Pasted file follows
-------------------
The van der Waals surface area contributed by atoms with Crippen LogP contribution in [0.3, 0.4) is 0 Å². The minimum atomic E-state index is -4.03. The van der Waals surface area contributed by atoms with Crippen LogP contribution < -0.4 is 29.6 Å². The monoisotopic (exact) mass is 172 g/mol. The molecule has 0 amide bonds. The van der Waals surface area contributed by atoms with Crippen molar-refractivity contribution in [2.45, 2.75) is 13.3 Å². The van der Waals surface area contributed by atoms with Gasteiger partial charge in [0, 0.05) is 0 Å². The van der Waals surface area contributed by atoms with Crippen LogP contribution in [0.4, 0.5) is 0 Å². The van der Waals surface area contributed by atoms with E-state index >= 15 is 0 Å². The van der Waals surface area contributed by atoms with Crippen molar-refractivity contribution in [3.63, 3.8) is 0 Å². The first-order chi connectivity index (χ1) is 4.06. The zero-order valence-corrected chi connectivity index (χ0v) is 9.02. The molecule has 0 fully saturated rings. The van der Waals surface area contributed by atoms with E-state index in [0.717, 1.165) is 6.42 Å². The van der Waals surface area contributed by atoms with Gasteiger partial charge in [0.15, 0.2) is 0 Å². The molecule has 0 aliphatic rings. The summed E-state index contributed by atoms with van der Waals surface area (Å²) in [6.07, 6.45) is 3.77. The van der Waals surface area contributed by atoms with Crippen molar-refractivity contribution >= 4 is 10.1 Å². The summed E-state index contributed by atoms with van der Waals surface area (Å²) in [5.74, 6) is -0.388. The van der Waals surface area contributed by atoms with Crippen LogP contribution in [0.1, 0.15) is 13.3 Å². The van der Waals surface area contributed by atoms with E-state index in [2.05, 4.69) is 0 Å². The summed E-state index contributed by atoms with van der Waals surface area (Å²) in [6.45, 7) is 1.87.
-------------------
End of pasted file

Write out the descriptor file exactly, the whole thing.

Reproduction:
The van der Waals surface area contributed by atoms with Crippen LogP contribution in [0.3, 0.4) is 0 Å². The minimum atomic E-state index is -4.03. The van der Waals surface area contributed by atoms with Crippen LogP contribution < -0.4 is 29.6 Å². The monoisotopic (exact) mass is 172 g/mol. The molecule has 0 amide bonds. The van der Waals surface area contributed by atoms with Crippen molar-refractivity contribution in [2.45, 2.75) is 13.3 Å². The van der Waals surface area contributed by atoms with Gasteiger partial charge in [0, 0.05) is 0 Å². The van der Waals surface area contributed by atoms with Crippen LogP contribution in [0.4, 0.5) is 0 Å². The van der Waals surface area contributed by atoms with E-state index >= 15 is 0 Å². The van der Waals surface area contributed by atoms with Crippen molar-refractivity contribution in [3.63, 3.8) is 0 Å². The first-order chi connectivity index (χ1) is 4.06. The zero-order valence-corrected chi connectivity index (χ0v) is 9.02. The molecule has 0 fully saturated rings. The van der Waals surface area contributed by atoms with E-state index in [0.717, 1.165) is 6.42 Å². The van der Waals surface area contributed by atoms with Gasteiger partial charge in [0.15, 0.2) is 0 Å². The molecule has 0 aliphatic rings. The summed E-state index contributed by atoms with van der Waals surface area (Å²) in [6.07, 6.45) is 3.77. The van der Waals surface area contributed by atoms with Crippen molar-refractivity contribution >= 4 is 10.1 Å². The summed E-state index contributed by atoms with van der Waals surface area (Å²) in [5.74, 6) is -0.388. The van der Waals surface area contributed by atoms with Crippen LogP contribution in [0.1, 0.15) is 13.3 Å². The van der Waals surface area contributed by atoms with E-state index in [2.05, 4.69) is 0 Å². The summed E-state index contributed by atoms with van der Waals surface area (Å²) in [6.45, 7) is 1.87.